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New signs will mark Applegate Trail, cemetery

New signs will draw attention to the Applegate Trail and a cemetery near Emigrant Lake that is the final resting place for pioneers killed in the Rogue Indian Wars.

The local Hugo Neighborhood Association & Historical Society convinced the National Park Service that the Hill-Dunn Cemetery and the route of the historic Applegate Trail near Emigrant Lake outside Ashland are worthy of more attention.

The National Park Service has provided the signs, while the Oregon Community Foundation gave $10,000 to pay for cement pads for the signs, according to Joe and Leta Neiderheiser, who are active in the neighborhood association.

Also known as the Hill Cemetery, the cemetery is named after pioneer Isaac Hill, who donated land for the burial of settlers and soldiers killed during battles in the 1850s with American Indian tribes in the Rogue Valley.

"It's one of the first cemeteries in Oregon," Joe Neiderheiser said.

Isaac Hill donated the land after his 19-year-old nephew Isham Keith was killed in a battle along a tributary of the Rogue River. Keith's body was moved from the battle site to the cemetery.

Mrs. A.H. Russell of Ashland wrote about the incident in 1922. Her writings were discovered behind a kitchen cabinet in a Medford home in the 1960s.

"He was first buried on the battlefield while the company was surrounded by Indians," she wrote. "Some men dug a grave with the knives carried in their scabbards while others fought the Indians back. The shallow grave was covered with rocks and brush."

A company of men later brought the young man's remains to Isaac Hill's land, where the body became the first to be buried at the new cemetery, she wrote.

During the battles, Mrs. Russell said about 20 people were buried at the cemetery, which grew to hold many more bodies over the years.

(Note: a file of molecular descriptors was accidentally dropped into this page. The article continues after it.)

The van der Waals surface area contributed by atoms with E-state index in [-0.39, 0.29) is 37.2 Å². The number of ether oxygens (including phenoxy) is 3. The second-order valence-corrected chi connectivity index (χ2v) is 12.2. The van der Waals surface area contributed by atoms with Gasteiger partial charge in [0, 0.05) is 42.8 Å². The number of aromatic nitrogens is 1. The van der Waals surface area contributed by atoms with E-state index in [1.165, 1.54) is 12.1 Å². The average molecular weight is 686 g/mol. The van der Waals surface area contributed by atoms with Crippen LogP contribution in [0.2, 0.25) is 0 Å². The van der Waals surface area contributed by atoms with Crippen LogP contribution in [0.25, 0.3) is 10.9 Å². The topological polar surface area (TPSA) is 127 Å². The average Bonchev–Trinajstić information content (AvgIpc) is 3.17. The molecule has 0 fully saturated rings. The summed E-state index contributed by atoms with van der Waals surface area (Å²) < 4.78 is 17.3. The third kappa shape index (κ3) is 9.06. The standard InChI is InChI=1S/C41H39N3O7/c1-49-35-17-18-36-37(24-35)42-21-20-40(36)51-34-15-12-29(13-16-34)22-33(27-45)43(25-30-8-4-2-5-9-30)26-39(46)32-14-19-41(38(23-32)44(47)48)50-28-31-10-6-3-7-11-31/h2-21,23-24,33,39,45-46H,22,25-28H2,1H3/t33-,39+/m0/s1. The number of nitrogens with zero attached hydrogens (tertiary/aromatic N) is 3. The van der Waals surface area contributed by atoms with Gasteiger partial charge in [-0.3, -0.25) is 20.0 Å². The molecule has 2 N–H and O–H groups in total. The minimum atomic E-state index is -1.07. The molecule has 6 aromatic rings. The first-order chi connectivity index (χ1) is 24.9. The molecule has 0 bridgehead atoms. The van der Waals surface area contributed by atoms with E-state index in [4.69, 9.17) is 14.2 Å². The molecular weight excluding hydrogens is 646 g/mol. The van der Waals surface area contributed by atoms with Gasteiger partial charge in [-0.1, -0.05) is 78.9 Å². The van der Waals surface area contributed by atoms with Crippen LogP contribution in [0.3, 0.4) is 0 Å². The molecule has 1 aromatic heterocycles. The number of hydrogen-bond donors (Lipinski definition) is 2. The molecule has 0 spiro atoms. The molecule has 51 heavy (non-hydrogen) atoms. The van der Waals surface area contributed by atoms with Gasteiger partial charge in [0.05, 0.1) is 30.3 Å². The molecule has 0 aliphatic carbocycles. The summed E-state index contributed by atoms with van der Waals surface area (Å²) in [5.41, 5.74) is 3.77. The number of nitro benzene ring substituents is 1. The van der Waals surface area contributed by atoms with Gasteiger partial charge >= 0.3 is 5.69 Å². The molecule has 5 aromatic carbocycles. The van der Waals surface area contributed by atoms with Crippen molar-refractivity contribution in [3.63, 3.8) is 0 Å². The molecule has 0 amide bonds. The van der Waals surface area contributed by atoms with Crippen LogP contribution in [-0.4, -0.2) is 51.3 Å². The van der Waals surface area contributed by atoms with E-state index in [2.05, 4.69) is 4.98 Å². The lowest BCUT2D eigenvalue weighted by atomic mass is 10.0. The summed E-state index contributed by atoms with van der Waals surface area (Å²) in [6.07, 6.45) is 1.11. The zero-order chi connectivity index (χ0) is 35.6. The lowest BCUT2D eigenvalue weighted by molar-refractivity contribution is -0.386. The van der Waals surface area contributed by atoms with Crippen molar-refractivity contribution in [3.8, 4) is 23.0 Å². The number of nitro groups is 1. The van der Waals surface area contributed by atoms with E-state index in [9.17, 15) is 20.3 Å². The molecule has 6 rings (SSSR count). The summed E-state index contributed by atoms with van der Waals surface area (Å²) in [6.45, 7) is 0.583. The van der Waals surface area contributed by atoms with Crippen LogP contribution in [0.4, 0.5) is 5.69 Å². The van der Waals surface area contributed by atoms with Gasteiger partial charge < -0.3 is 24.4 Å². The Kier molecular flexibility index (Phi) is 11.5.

After years of fighting and massacres on both sides, the Rogue Indian Wars resulted in the forced resettlement of most local tribal members to reservations in northern Oregon in 1856.

In the 1950s, about 156 bodies in the lower part of the cemetery were relocated uphill so their graves wouldn't be inundated by water from an enlargement of Emigrant Lake by the U.S. Bureau of Reclamation, according to Mail Tribune accounts of the time.

Isham Keith was among those who were moved, marking the third burial of his remains, the Mail Tribune reported.

As for the Applegate Trail, the settler route was forged as an alternative to the Oregon Trail, which brought settlers along the Columbia Gorge and down into the Willamette Valley. The extended Applegate family had traveled to Oregon via the Oregon Trail in 1843, but met with tragedy on the Columbia River.

"They realized they couldn't get their wagons down through the gorge," Joe Neiderheiser said. "They built rafts and put their wagons on the rafts. They got into rapids around The Dalles and one of the rafts capsized."

Two boys and a man in the party drowned.

Lindsay and Jesse Applegate later helped pioneer the alternate Applegate Trail, which cut across Nevada and up through Southern Oregon. I-5 traverses much of the trail route today.

Joe Neiderheiser said one of the three new signs near Emigrant Lake will point out the route of the Applegate Trail.

"It's to let people know where the trail came through," he said. "Most people don't have a clue."

Staff reporter Vickie Aldous can be reached at 541-776-4486 or valdous@mailtribune.com. Follow her at www.twitter.com/VickieAldous.

This historic photo shows Mary Dunn and Ann Russell at the Hill Cemetery near Emigrant Lake outside Ashland. Southern Oregon Historical Society #08797